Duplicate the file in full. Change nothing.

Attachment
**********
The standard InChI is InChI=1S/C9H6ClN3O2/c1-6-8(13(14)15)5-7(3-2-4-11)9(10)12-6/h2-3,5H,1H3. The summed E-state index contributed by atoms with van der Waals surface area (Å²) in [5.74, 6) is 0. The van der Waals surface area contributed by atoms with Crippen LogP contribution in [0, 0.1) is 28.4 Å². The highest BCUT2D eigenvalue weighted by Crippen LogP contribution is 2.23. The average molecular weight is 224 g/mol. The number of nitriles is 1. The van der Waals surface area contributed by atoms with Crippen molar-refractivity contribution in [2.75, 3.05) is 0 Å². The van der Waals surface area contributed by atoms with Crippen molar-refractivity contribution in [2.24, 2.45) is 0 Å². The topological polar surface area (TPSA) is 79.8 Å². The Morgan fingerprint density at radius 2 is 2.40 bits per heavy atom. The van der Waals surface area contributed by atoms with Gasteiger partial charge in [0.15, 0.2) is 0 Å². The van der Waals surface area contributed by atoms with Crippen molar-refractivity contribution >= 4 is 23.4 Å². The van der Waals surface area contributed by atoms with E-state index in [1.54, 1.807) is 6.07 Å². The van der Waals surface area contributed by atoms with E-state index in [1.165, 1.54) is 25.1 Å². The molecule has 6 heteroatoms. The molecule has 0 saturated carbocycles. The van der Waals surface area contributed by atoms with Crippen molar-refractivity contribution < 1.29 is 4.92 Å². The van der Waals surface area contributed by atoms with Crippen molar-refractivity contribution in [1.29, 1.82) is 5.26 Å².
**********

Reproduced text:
The standard InChI is InChI=1S/C9H6ClN3O2/c1-6-8(13(14)15)5-7(3-2-4-11)9(10)12-6/h2-3,5H,1H3. The summed E-state index contributed by atoms with van der Waals surface area (Å²) in [5.74, 6) is 0. The van der Waals surface area contributed by atoms with Crippen LogP contribution in [0, 0.1) is 28.4 Å². The highest BCUT2D eigenvalue weighted by Crippen LogP contribution is 2.23. The average molecular weight is 224 g/mol. The number of nitriles is 1. The van der Waals surface area contributed by atoms with Crippen molar-refractivity contribution in [2.75, 3.05) is 0 Å². The van der Waals surface area contributed by atoms with Crippen molar-refractivity contribution in [2.24, 2.45) is 0 Å². The topological polar surface area (TPSA) is 79.8 Å². The Morgan fingerprint density at radius 2 is 2.40 bits per heavy atom. The van der Waals surface area contributed by atoms with Gasteiger partial charge in [0.15, 0.2) is 0 Å². The van der Waals surface area contributed by atoms with Crippen molar-refractivity contribution >= 4 is 23.4 Å². The van der Waals surface area contributed by atoms with E-state index in [1.54, 1.807) is 6.07 Å². The van der Waals surface area contributed by atoms with E-state index in [1.165, 1.54) is 25.1 Å². The molecule has 6 heteroatoms. The molecule has 0 saturated carbocycles. The van der Waals surface area contributed by atoms with Crippen molar-refractivity contribution < 1.29 is 4.92 Å². The van der Waals surface area contributed by atoms with Crippen molar-refractivity contribution in [1.29, 1.82) is 5.26 Å².